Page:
A Comparison of the Double-Half Bilobe Flap to the Traditional Bilobe Flap: Cohort Analysis of a Single Surgeon Experience

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Abstract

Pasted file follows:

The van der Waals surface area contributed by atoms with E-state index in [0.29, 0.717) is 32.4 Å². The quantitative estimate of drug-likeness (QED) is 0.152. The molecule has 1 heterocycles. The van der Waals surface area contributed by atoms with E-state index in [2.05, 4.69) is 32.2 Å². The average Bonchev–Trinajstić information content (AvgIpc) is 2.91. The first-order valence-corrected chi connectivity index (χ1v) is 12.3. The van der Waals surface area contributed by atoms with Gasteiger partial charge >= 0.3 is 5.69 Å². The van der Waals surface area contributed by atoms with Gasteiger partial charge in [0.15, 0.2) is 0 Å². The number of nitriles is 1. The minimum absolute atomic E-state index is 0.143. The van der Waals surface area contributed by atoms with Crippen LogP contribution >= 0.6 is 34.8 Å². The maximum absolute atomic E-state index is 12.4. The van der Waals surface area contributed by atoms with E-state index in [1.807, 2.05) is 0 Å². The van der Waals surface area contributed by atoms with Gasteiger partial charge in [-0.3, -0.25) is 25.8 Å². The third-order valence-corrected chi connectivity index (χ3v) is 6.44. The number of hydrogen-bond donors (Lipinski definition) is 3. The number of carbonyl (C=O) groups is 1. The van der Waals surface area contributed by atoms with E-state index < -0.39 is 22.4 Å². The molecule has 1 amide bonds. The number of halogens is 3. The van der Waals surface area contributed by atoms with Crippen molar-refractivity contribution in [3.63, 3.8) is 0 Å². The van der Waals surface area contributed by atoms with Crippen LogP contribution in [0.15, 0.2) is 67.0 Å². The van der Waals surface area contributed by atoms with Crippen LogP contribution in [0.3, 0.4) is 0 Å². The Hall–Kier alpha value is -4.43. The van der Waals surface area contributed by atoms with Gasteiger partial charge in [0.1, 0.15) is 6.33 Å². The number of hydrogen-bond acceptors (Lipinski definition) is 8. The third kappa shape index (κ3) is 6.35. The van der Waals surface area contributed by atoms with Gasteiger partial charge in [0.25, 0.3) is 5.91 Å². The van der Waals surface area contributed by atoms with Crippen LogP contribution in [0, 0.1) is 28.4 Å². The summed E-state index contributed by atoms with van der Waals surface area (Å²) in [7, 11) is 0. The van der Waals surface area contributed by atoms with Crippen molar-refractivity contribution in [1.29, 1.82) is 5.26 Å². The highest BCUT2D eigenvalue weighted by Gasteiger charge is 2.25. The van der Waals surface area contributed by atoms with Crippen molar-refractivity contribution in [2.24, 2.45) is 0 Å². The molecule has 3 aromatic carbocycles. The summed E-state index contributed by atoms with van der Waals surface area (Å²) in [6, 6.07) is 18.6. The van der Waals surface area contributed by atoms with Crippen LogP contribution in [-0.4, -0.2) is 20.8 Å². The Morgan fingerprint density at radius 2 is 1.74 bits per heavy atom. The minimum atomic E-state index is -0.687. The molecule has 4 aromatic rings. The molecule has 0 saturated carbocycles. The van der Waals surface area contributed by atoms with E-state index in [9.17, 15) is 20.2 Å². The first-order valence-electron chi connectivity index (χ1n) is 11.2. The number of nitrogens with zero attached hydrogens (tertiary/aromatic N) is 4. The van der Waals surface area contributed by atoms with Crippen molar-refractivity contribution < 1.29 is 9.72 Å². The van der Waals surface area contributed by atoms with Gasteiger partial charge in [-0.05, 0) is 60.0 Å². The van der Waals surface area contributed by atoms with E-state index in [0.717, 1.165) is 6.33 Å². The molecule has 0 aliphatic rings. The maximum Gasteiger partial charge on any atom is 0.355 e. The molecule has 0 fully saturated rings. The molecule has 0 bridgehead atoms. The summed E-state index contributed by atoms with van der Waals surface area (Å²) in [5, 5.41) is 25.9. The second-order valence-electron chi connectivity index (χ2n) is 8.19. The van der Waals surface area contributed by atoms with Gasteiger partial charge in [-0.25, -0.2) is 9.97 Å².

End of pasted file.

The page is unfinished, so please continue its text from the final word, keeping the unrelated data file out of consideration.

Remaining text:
The double-half bilobe flap was initially described by the senior author (S.P.M.) in 2012 to address defects of the midline nasal tip typically after ablative carcinoma resection. It is a unique reconstructive option for the nasal tip, as it does not depend on a unilateral tissue advancement vector, instead using bilateral and opposing vectors to maintain symmetry. In this retrospective cohort series, we evaluated patient- and physician-derived outcomes and baseline characteristics from a group of 17 patients that underwent reconstruction with the double-half bilobe flap. A control group of 65 patients that underwent traditional bilobe reconstruction for defects of one nasal subunit (tip, side wall, or dorsum) was used for comparison. Outcome measures included infection, symmetry, pin-cushioning, scarring, reoperation, and adjunct procedures. Also, patient satisfaction was evaluated by using frequency of follow-up as a surrogate for patient discontentment with aesthetic outcome. The double-half bilobe flap provides improved symmetry and otherwise similar overall outcomes compared with the traditional bilobe flap, and should be considered as a primary option for the reconstruction of midline nasal tip defects less than 15 mm in diameter.

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